Fig 2
Treatment of minimal residual disease

Lymphomas capable of relapsing from minimal disease states also display increased resistance to radio- and chemotherapy

In a second lymphoma cell line (6814; isolated from a second mouse from the same transgenic strain), it was found that subsequent to regression, only 5 of 7 of the PBS treated mice actually relapsed once MYC expression was resumed (Fig 3a). It therefore appears these cells possess reduced stem-like qualities. Although no defined ‘cancer stem cell’ or cancer-initiating cell markers exist for murine lymphomas, it was found that stem cell antigen-1 (Sca-1) was upregulated on the surface of the lymphoma cells that reliably relapsed (6780) relative to the 6814 line (Fig 3b). In this second tumor model, only 1 of 7 CIK treated mice, 2 of 7 vaccinia treated and 0 of 7 dual biotherapy treated animals relapsed (Fig 3a). Interestingly, the Sca-1hi 6780 cells, that display the greatest rates of relapse, were also found to be significantly more resistant to both radiotherapy and chemotherapy (paclitaxel treatment) than the 6814 cells and so possess other properties often associated with tumor-initiating cells (Fig S2).

Fig 3
(A) Experiment repeated as in Fig 2 with a second tumor cell line (6814). Percentages of animals that displayed relapse by 90 days after treatment are shown (n=7/group). (B) The mean fluorescence intensity of 6780 and 6814 cells stained with Sca-1 antibody, ...

Prevention of relapse and the creation of a long-term disease-free state by CIK-vvDD therapy requires an adaptive immune response

When the experiment in Fig 2A was repeated using 6780 cells implanted into NOD SCID mice, PBS treatment resulted in the same timing and rate of relapse as in the immunocompetent animals (Fig 3c). However, when residual disease in immunodeficient mice was treated with CIK-vvDD dual biotherapy, treated animals displayed a delay to relapse but did all relapse, closely mirroring the response of the CIK treated group in immunocompetent animals. This implies that the ability to create a long-term disease-free state is dependent on an intact host immune response and surprisingly is not simply due to the additional tumor-killing ability provided by vvDD. We therefore looked to determine whether mice displaying complete responses following CIK-vvDD dual biotherapy were resistant to re-challenge. Mice bearing 6780 or 6814 tumors (from Figs 2 & 3A) that had demonstrated long-term (greater than 90 days) disease free states after treatment were re-challenged with the same cell lines. It was found that the tumors initially treated with CIK-vvDD dual biotherapy were able to reject re-challenge (Fig 3D and S3). It was also seen that the (Sca-1lo) 6814 tumors that did not relapse in the PBS control group were susceptible to re-challenge (Fig S3), confirming that a lack of regenerative qualities in this cell line is the cause of the lower rates of relapse rather than any increased immunogenicity of these tumor cells. Single therapies in this tumor model that led to complete responses were also typically not protective.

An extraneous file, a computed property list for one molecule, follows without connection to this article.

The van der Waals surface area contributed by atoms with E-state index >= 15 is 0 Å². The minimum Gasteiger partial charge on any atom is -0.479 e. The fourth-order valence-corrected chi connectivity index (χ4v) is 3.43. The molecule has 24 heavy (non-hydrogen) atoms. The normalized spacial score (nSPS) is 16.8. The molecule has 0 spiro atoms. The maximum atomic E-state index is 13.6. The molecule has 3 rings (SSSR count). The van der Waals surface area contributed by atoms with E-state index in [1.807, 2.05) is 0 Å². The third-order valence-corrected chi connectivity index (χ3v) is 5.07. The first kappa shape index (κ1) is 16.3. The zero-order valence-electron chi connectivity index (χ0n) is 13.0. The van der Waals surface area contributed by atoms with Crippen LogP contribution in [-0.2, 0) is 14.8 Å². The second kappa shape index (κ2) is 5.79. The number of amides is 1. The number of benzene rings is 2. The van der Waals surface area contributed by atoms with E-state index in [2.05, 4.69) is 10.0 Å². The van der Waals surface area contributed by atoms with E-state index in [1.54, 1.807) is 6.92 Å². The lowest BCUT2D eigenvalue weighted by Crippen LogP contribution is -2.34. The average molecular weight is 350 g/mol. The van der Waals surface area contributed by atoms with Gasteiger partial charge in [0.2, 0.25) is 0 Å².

To determine the basis of the immune involvement in rejection of re-challenge, animals were left for a further 90 days, before the remaining animals (n=3 of 6780 tumors) were sacrificed. Splenocytes recovered from these mice were exposed to the same lymphoma cells ex vivo and numbers of CD4+ and CD8+ cells recognizing antigens on these cells were determined by de-granulation assay. Increased levels of CD3+CD4+ and CD3+CD8+ splenocytes recognizing the tumor antigens (relative to splenocytes from naïve controls), indicated the presence of a long-term memory T-cell response (fig 4A).

Fig 4
(A) Mice that rejected re-challenge with 6780-luciferase cells (Fig 3D) were sacrificed after 90 days. Splenocytes were exposed to 6780 cells and de-granulation determined by CD107a or CD154 surface staining relative to naïve controls (for CD8 ...

In a correlative experiment, animals with large primary 6780 tumors implanted into the peritoneal cavity were treated with single intravenous injections of PBS, CIK cells, vvDD, or CIK-vvDD dual biotherapy at non-curative doses. Although the dual biotherapy treated group displayed the greatest response to treatment (Fig 4B), ultimately all animals displayed tumor re-growth. At this point the MYC oncogene was inactivated (to model a subsequent curative therapy). As before, tumors regressed to undetectable levels (by BLI) before the MYC oncogene was reactivated (with no further treatment). PBS treated animals relapsed as before. The CIK and vvDD single therapy groups also displayed a high rate of relapse. However, 4 of 6 of the CIK-vvDD treated animals did not relapse, indicating that the dual biotherapy is capable of inducing a systemic host immune response targeting tumor antigens even in large primary tumors and that this therapeutic strategy may be effective in an adjuvant setting prior to debulking surgery or chemotherapy.